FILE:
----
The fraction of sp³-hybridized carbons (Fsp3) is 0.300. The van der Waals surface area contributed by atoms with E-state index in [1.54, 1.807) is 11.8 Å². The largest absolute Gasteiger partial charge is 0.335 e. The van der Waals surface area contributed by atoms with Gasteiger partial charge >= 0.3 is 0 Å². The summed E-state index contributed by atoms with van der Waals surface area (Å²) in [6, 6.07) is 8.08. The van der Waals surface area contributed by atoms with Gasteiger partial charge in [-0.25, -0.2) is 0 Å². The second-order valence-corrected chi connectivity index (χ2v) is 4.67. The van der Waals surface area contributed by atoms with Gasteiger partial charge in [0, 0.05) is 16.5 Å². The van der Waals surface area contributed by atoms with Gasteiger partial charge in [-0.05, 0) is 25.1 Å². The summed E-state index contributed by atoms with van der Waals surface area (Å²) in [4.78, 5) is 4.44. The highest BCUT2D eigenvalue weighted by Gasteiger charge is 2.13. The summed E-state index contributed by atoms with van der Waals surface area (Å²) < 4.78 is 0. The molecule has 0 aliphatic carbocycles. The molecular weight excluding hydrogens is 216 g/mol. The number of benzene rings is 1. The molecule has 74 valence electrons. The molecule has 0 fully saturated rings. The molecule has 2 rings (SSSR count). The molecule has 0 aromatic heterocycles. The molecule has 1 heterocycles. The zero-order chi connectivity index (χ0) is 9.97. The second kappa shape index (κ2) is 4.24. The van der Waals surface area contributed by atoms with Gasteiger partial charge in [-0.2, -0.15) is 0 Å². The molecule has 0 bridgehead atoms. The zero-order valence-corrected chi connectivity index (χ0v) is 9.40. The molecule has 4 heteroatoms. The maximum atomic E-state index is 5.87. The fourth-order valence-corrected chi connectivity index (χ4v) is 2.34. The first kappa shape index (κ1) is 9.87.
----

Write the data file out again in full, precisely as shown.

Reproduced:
The fraction of sp³-hybridized carbons (Fsp3) is 0.300. The van der Waals surface area contributed by atoms with E-state index in [1.54, 1.807) is 11.8 Å². The largest absolute Gasteiger partial charge is 0.335 e. The van der Waals surface area contributed by atoms with Gasteiger partial charge >= 0.3 is 0 Å². The summed E-state index contributed by atoms with van der Waals surface area (Å²) in [6, 6.07) is 8.08. The van der Waals surface area contributed by atoms with Gasteiger partial charge in [-0.25, -0.2) is 0 Å². The second-order valence-corrected chi connectivity index (χ2v) is 4.67. The van der Waals surface area contributed by atoms with Gasteiger partial charge in [0, 0.05) is 16.5 Å². The van der Waals surface area contributed by atoms with Gasteiger partial charge in [-0.05, 0) is 25.1 Å². The summed E-state index contributed by atoms with van der Waals surface area (Å²) in [4.78, 5) is 4.44. The highest BCUT2D eigenvalue weighted by Gasteiger charge is 2.13. The summed E-state index contributed by atoms with van der Waals surface area (Å²) < 4.78 is 0. The molecule has 0 aliphatic carbocycles. The molecular weight excluding hydrogens is 216 g/mol. The number of benzene rings is 1. The molecule has 74 valence electrons. The molecule has 0 fully saturated rings. The molecule has 2 rings (SSSR count). The molecule has 0 aromatic heterocycles. The molecule has 1 heterocycles. The zero-order chi connectivity index (χ0) is 9.97. The second kappa shape index (κ2) is 4.24. The van der Waals surface area contributed by atoms with Gasteiger partial charge in [-0.2, -0.15) is 0 Å². The molecule has 0 bridgehead atoms. The zero-order valence-corrected chi connectivity index (χ0v) is 9.40. The molecule has 4 heteroatoms. The maximum atomic E-state index is 5.87. The fourth-order valence-corrected chi connectivity index (χ4v) is 2.34. The first kappa shape index (κ1) is 9.87.